We first meet Kazu Mori, the protagonist of award-winning Japanese author Yu Miri’s newly translated novel Tokyo Ueno Station, after his death. Unable to move fully into the afterlife, Mori seems condemned to merely observe his former abode, its visitors and its inhabitants. Through his eyes we learn about the park’s history as, variously, a battleground, a disembarkation point for immigrant workers from its train station and, in modern times, a hub for museums and galleries.
Mori is an itinerant labourer from Fukushima who comes to Tokyo to find employment on the city’s various construction projects in the run-up to the 1964 Olympics. After a series of tragic events, including the death of his 22 year old son, he drifts into vagrancy and takes up residence in the homeless “village” in Ueno Imperial Gift Park.
Importantly the park, as its name suggests, was given to the city in 1924 by the then Emperor. This is not the only parallel with the royal family. Mori is born in the same year as Emperor Akihito while his son, Koichi, is born on the same day as the Crown Prince.
Despite these similarities, the contrast between the two men’s circumstances could not be more marked. Mori suffers a lifetime of hard labor and disappointment, while the Emperor enjoys all the comforts which riches and position allow. Yet underneath, both are just men. As Mori spectates during a royal visit to the park, he realises that “only tape separated me and Their Majesties”.
As Tokyo once again gears up to host the Olympic Games in 2020, this novel is a pertinent intervention.
Identifying that “tape” which divides rich from the poor is the subject matter of this book. One theory is voiced by Mori’s mother who tells him “you never did have any luck, did you?” Certainly fate plays a part in the characters’ outcomes but it is evident that Yu believes other factors are to blame.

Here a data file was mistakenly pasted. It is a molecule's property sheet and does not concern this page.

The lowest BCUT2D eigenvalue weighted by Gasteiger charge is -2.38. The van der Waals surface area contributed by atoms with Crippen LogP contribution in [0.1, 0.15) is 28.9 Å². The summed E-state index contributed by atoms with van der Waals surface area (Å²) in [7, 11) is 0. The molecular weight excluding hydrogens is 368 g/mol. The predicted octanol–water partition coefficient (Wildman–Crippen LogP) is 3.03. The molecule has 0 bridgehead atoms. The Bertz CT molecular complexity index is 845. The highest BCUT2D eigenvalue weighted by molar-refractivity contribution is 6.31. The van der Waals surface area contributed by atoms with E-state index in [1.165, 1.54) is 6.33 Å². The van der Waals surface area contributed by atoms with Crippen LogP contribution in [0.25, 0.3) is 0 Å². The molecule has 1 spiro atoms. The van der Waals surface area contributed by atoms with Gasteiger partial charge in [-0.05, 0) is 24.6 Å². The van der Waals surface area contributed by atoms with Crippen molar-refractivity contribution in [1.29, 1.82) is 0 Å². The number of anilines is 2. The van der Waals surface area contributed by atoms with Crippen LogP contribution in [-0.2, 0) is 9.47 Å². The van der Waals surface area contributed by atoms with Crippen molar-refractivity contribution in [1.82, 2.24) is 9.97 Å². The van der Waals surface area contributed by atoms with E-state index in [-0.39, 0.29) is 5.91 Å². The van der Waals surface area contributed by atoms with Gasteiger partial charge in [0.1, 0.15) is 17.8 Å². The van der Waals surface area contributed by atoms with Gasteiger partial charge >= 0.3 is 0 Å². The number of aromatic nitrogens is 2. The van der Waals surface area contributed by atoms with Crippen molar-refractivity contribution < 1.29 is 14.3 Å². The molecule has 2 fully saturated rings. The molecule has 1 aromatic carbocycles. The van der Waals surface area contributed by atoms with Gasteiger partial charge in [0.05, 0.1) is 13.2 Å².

In Mori’s case, poverty is seen to drive wrongdoing, as she demonstrates with a scene from his youth. In order to stall the bailiffs from taking the household possessions, Mori’s parents instruct his younger brothers to tell the collectors they were out of town. Yu writes:
I thought what a thing of sin poverty was, that there could be nothing more sinful than forcing a small child to lie. The wages of that sin were poverty, a wage which one could not endure, leading one to sin again, and as long as one could not pull oneself out of poverty the cycle would repeat until death.
In comparison, Yu describes the Emperor and Empress as having
innocent faces, ones which had never known sin or shame.
Her inference, however, is that they can afford to be good.
Tragically Mori is so subjugated by the system that, when he has the chance to shout something to the Emperor from his position in the crowd, he finds his “throat is empty” and he remains voiceless. To underline the point, Yu sets this moment just after the park has been temporarily cleared so the royal visit is untroubled by the sight of shanty houses.
Do we sin because we are poor or are we poor because we sin? As Tokyo once again gears up to host the Olympic Games in 2020, this novel is a pertinent intervention. Yu makes it clear that the denizens of Ueno Park are not homogeneously evil, they are just disadvantaged. Yu shows intellectuals, unemployed salarymen and divorcees, namely people like us, living among the tarp-and-cardboard population. In this way she makes it clear we are all only one slip away from joining them.
For this reason, a solution to breaking the poverty trap, other than merely evicting the homeless, must be found.